Tuesday, July 21, 2009

Home from Deep Valley

So there we were, a bus filled with middle-aged women (and their daughters, granddaughters, and nieces) and one genial gentleman who was formidably knowledgeable about the Betsy-Tacy books. We had gotten off the bus in front of the house known to Betsy-Tacy fans as Carney’s house (in real life the home of Maud Hart Lovelace’s high school chum Marion Willard). The question for the morning: could it be – if we walked around to the back of the house - was the sleeping porch from Carney’s House Party still there? And – it was!

One person walked into the door of the Carnegie Library that Betsy enters for the first time in Betsy and Tacy Go Downtown and began to weep. But I couldn't stop smiling.

People squealed with happiness as we passed the “slough” – pronounced “sloo” – that Emily lives beside in Emily of Deep Valley. We fainted with happiness when we tasted Lady Baltimore cake at the Inn at Murmuring Lake. A hush fell over the group as we caught our first glimpse of the tree under which Mr. Ray proposed to Mrs. Ray, and the bay window where they were married.

For Betsy-Tacy fans: here are two of the questions on the trivia quiz that I got wrong:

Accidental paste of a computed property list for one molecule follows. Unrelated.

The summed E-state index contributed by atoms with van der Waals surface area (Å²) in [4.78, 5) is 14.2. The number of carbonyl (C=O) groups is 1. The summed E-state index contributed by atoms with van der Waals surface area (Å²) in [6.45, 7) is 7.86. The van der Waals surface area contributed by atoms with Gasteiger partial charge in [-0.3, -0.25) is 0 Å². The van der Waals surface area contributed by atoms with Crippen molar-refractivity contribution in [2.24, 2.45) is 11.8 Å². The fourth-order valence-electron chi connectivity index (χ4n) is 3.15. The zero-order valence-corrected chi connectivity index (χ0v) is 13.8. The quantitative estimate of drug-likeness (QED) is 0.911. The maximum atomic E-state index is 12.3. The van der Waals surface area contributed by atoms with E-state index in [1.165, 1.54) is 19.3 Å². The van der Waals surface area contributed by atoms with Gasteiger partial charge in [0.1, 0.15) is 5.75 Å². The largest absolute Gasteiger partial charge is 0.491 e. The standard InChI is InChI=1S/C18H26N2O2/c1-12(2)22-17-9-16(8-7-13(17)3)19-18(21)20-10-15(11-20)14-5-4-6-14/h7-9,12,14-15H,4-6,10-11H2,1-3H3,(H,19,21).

1) How many pages were there in Cab’s edition of Ivanhoe? (Answer: 534 pages)
2) Name the actual ladies’ maids on the S. S. Columbic. (Answer: Taylor and Rosa)

And here are two of the ones I got right:

1) What two words must ten-year-olds add to their vocabulary? (Answer: “indeed” and “prefer”)
2) Tacy envlivened her envelopes to Betsy on the farm with these acronoyms. (Answer: HHAS – for Hubert Humphreys Admiration Society)

I keep a gratitude journal where every day I list five things I am grateful for. Today my list is topped with this: that I live in a world in which Maud Hart Lovelace wrote the Betsy-Tacy books. And that I spent three wonderful days with 200 other people who love them, too.

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